The plague year

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This is not how it is.

THINGS ARE moving along relatively peacefully in my end of the world, plague-wise. Four cases of Kung Flu have been reported in our state just recently, the first ones. All four people had returned recently from Europe.

There are many advantages to living in Mexico. One is that stores still have merchandise. This morning I drove down the mountainside early to the nearby capital city to visit Costco and Chedraui, which is a Walmart-like Mexican chain. I arrived at both just after they opened because they open at different hours.

Few people were waiting at either door. I rapidly passed through both well-stocked stores, paid, hopped into the Honda and headed home. There was plenty of T-P in both places. I bought a few more rolls just in case.

Meanwhile, I see photos of supermarkets above the border stripped bare.

The reaction down here between Gringos and Mexicans is quite a contrast too. The Gringos are hunkering down in their houses, quivering in their Crocs. The Mexican reaction is far calmer. The Gringo- and Canuck-infested pueblo of Ajijic is almost a ghost town, I hear. Probably San Miguel de Allende is too.

Yesterday we ate in one of our favorite restaurants downtown, Casa del Naranjo. We were the first customers to arrive at the traditional 2 p.m. Mexican lunch hour, but by the time we left about 45 minutes later, there were about 12 other diners, all Mexicans.

No one was quivering in their boots. Jollity prevailed.

The waiters wore face masks and gloves, and the restaurant gave customers a 20 percent discount on paying with cash, which I did. I’m a cash man, as are most Mexicans. There was a big bottle of disinfectant gel at the register.

Later we walked across the plaza to my sister-in-law’s coffee shop. No one there was wearing face masks or gloves, and there was no hand gel. It was business as usual.

I had a nice café Americano negro.

Looking at this year’s plague I see engaging elements.

  1. Political. The U.S. news media, mostly an arm of the Democrat Party, are going wild. That affects the media in other nations and even the conservative U.S. media. Sad. I do not know to what extent, but to some degree their aim is to torpedo Trump. This is causing grievous economic damage.
  2. Hysteria. Do you remember the 2009-10 swine flu epidemic in the United States? Likely not. There were 60 million cases and over 12,000 fatalities. In contrast, the Kung Flu has killed to date about 500 Americans out of about 41,000 cases. Sure, it will get worse, but that much worse? Ninety-five percent of cases are mild.

And how will it end? Here is an interesting look by a prominent physician familiar with the situation. He outlines various possibilities.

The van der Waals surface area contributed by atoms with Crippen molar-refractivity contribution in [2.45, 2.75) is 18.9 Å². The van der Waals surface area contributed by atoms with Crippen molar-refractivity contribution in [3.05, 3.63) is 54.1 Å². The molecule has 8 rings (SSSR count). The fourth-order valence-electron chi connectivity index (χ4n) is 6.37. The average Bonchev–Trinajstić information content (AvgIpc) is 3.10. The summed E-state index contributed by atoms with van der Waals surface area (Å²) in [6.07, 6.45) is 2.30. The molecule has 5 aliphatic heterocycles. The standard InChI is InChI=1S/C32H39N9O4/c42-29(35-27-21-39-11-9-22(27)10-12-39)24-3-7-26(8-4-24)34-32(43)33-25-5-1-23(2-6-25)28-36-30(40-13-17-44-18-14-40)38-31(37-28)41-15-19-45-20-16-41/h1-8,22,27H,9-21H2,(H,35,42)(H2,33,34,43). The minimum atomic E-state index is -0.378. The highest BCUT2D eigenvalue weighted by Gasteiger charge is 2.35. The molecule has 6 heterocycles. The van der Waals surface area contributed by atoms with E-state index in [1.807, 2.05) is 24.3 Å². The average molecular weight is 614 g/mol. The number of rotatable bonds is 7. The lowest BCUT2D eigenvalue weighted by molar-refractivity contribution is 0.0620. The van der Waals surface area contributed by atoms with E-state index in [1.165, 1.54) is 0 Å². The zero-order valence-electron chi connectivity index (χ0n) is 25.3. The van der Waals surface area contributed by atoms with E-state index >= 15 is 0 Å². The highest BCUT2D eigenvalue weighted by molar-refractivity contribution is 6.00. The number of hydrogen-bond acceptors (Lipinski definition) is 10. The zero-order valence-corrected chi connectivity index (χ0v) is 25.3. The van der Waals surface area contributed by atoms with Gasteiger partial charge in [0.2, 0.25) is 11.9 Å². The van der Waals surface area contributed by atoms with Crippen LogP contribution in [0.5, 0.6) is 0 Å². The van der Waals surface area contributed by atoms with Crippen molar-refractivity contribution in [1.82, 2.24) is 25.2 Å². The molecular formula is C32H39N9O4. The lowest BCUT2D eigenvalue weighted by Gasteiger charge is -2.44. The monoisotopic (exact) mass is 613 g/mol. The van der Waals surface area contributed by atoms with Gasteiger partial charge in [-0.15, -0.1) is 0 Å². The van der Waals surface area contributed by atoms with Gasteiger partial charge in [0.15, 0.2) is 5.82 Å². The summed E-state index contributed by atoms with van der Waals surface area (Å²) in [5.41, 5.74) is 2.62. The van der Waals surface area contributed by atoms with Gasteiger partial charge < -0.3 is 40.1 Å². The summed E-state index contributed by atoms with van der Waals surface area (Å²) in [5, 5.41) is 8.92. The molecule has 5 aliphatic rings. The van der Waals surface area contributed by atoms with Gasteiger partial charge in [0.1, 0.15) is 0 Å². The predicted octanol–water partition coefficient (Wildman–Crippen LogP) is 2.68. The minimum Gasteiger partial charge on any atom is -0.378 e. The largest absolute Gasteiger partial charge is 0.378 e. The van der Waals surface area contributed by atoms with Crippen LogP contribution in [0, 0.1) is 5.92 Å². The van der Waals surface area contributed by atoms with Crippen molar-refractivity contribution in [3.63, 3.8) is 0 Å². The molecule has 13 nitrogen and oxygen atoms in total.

We’re eating at home today, chicken and rice. Later we’ll head downtown for the customary sit on the plaza. Then we’ll come home and wash our hands.

Resurrection of loveliness

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Blue skies beyond the fan palm and cacti this morning.

THE SUNSHINE and blue skies are back!

We’ve just endured three days of misery, a combination of cold and wet. Rain that just would not stop, but it’s gone now. It shouldn’t be raining in February in the first place.

The Goddess was distracted. Perhaps she found a good-looking god.

A few years ago, it rained for 10 days straight one winter, so three days is a step in the right direction. Cold outside is one thing for a home with no heating system, but adding nonstop rain ratchets up the misery immeasurably.

But this morning dawned clear, blue and chilly. There is hope, reason to go on breathing. After biscuits, honey and hot café, I swept the downstairs terraza, opened the big umbrella on the yard patio and noticed that the birdbath was overflowing with rainwater.

Birds are singing. The Thursday market on the neighborhood plaza will be open, so I need to walk down there for avocados and celery. ¡Hasta luego!

Events of the day

MONDAY DAWNED chill, gray and ugly. And in the afternoon, it started to rain, which is blasphemy here in February. Climate change. We should do something!

People wonder about folks who retire to Mexico. They ask, “What do you do all day?” The first thing to remember is that chores take longer here than they do above the border. This was very true years ago, but it’s becoming less so now, due to the internet.

After whole-wheat biscuits covered with honey at 8 a.m., I sat before the H-P All-in-One and loaded the website for the state government, specifically the page dealing with car taxes. Dial in the serial numbers and print out the page you take to the bank to pay.

The fee for each of the cars, 926 pesos or about $50 U.S., was the same even though one is a 2009 model and the other is 2014. Twenty years ago, it was necessary to stand in a long line to pay at a government office. Now you take the printed form and go to the bank. Much easier. The bank also has the sticker for the car window.